Colorlines reports on the surprising court victory of undocumented immigrant and father Filipe Montes:
Felipe Montes, an undocumented immigrant from Mexico, moved to Sparta, N.C., in 2003 to work on Christmas tree farms. He married a local woman, Marie Montes, and they had two children. But in late 2010, Montes was deported from his home after racking up a series of fines for traffic violations, because as an undocumented immigrant he’s barred from obtaining a driver’s license. He left behind his two kids, Isaiah and Adrian, then 1 and 3, and his wife, who was pregnant at the time.
Just two months after he was detained, county child welfare officials removed the two toddlers and the newborn baby, Angel, from Marie Montes. The child welfare department said she could not care safely for the kids; she’s previously lost custody of four other children and has long struggled with drug use and mental health problems.
The children were quickly placed in foster care with couples who hoped to adopt them, and the Alleghany County Department of Social Services advocated Montes’s parental rights be terminated. Though Montes asked county child welfare officials to send his sons to him in Tamaulipas, Mexico, the agency refused, arguing that his home lacked running drinking water and was otherwise insufficient for young kids. […]
The Montes family’s saga has drawn such close scrutiny not because it is extraordinary, but because it is increasingly normal. […] A Colorlines.com investigation released a year ago estimated that there were least 5,000 kids in foster care whose parents were detained or deported. Existing government data first secured by Colorlines.com last year shows that in the six-month period between January and June 2011, the federal government deported 46,000 parents of U.S. citizen kids.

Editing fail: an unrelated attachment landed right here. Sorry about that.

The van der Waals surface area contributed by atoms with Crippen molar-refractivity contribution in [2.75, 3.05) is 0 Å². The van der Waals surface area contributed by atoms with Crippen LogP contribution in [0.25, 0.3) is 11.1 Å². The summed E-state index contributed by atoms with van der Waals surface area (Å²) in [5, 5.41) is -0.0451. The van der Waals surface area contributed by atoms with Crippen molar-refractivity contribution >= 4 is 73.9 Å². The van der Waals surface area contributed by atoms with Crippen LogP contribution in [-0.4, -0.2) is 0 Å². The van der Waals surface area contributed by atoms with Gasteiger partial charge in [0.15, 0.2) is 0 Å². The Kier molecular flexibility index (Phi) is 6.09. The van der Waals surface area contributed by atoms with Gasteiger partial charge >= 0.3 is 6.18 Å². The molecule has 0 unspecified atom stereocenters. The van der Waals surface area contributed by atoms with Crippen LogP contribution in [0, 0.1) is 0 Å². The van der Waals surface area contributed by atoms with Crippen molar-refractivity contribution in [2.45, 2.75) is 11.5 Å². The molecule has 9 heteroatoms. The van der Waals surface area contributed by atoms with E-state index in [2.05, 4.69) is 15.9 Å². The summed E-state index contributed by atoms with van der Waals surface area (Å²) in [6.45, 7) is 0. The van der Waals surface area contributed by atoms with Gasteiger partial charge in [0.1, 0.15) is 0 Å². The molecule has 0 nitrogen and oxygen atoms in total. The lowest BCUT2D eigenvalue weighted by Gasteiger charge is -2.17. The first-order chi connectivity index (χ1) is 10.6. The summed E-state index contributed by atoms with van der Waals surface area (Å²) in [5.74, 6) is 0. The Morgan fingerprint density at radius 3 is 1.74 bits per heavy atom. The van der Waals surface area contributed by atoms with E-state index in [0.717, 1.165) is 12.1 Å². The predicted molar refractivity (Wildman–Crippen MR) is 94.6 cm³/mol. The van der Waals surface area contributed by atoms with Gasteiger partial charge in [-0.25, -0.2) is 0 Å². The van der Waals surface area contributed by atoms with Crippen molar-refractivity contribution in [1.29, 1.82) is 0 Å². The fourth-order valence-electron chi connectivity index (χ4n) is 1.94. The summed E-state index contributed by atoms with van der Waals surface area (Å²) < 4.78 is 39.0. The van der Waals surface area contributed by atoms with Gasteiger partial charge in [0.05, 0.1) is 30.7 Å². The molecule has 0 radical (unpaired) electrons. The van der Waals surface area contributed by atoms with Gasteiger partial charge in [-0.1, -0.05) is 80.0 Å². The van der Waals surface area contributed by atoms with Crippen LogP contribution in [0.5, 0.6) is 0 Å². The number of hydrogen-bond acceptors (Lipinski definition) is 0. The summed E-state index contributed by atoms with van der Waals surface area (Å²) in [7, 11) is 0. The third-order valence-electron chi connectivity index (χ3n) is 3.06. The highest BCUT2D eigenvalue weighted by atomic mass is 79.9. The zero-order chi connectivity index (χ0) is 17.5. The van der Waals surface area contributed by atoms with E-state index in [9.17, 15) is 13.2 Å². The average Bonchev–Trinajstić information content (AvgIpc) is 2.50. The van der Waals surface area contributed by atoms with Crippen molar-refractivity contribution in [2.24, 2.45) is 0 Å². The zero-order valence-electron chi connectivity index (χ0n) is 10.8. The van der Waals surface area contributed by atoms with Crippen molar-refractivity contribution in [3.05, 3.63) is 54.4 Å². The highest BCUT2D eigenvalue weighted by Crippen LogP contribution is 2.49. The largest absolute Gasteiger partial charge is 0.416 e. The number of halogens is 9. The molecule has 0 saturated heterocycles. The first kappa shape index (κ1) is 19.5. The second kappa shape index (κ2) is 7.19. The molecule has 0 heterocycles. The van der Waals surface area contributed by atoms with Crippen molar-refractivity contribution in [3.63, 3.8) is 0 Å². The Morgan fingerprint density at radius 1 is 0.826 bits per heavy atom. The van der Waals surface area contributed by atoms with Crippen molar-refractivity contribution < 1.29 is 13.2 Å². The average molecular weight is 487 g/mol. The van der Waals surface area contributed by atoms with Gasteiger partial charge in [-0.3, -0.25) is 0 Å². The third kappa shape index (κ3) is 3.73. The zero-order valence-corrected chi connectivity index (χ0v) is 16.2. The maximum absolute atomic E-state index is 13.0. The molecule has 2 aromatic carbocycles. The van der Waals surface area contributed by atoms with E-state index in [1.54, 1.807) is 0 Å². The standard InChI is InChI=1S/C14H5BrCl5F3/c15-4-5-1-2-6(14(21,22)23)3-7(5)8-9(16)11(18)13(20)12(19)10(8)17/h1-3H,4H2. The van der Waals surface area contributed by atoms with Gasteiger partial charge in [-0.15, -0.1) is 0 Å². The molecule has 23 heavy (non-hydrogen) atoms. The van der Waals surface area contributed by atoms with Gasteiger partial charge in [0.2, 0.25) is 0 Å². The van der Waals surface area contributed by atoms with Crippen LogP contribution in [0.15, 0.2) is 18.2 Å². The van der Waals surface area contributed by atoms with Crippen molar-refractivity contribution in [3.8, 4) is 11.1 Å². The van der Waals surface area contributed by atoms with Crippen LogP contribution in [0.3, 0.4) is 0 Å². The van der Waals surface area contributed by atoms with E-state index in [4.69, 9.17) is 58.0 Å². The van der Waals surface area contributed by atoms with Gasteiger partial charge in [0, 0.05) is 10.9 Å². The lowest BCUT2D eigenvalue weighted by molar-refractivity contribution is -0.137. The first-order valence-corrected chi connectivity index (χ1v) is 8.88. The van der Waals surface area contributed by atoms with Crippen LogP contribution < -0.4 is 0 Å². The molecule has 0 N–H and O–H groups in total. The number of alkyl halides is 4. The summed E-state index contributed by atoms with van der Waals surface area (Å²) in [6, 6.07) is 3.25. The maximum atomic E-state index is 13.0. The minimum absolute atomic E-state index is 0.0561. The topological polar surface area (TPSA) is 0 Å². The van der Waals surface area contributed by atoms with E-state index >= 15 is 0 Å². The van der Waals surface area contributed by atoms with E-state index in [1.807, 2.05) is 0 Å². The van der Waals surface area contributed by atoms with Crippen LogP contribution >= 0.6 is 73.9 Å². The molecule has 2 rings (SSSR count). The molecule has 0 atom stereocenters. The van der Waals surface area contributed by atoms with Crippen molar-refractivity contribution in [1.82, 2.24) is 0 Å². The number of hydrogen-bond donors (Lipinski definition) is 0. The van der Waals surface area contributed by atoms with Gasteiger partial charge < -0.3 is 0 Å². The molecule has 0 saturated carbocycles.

In any weighing of the pros and cons of our current immigration law, the “con” of breaking up families should weigh heavily against the status quo.
The Montes family had severe problems, but the laws only made those problems worse. Maybe the mother wouldn’t have been able to be a responsible parent even with her husband in country helping her. Maybe these kids would have seen their parents split up in any case, and maybe being in a separate household from their mother is the best thing for them. But I think it would have been better if the parents had been allowed to try to make it work.
These kids – who are, let’s not forget, American citizens – are going to be raised in what sounds like conditions of extreme poverty, in a country in which far fewer children get the opportunity to attend college. It sounds like they’ll have a loving extended family, and that counts for a lot – but is this really the best the US government could have done for these citizens? It’s not the choice Mr. Montes would have made for them – it’s clear he’d prefer to remain, and raise his kids, in the USA.
Separately, I thought this point about legal double-standards was interesting:
Child welfare law circulates between two legal standards. The first, called the fitness standard, asks whether a parent is able to take care of their kids and can provide a safe home. The second asks, what’s in the best interest of the children? Experts generally agree that courts can’t consider the second question until the first has been answered. In other words, as long as a mom or dad can care for their kid and has not harmed them, the family stays together.
But as I’ve reported previously, in a growing number of cases around the country that involve undocumented and deported parents, this legal order has been reversed, and child welfare departments, children’s advocates and courts have applied the best-interest standard without establishing a parent is unfit.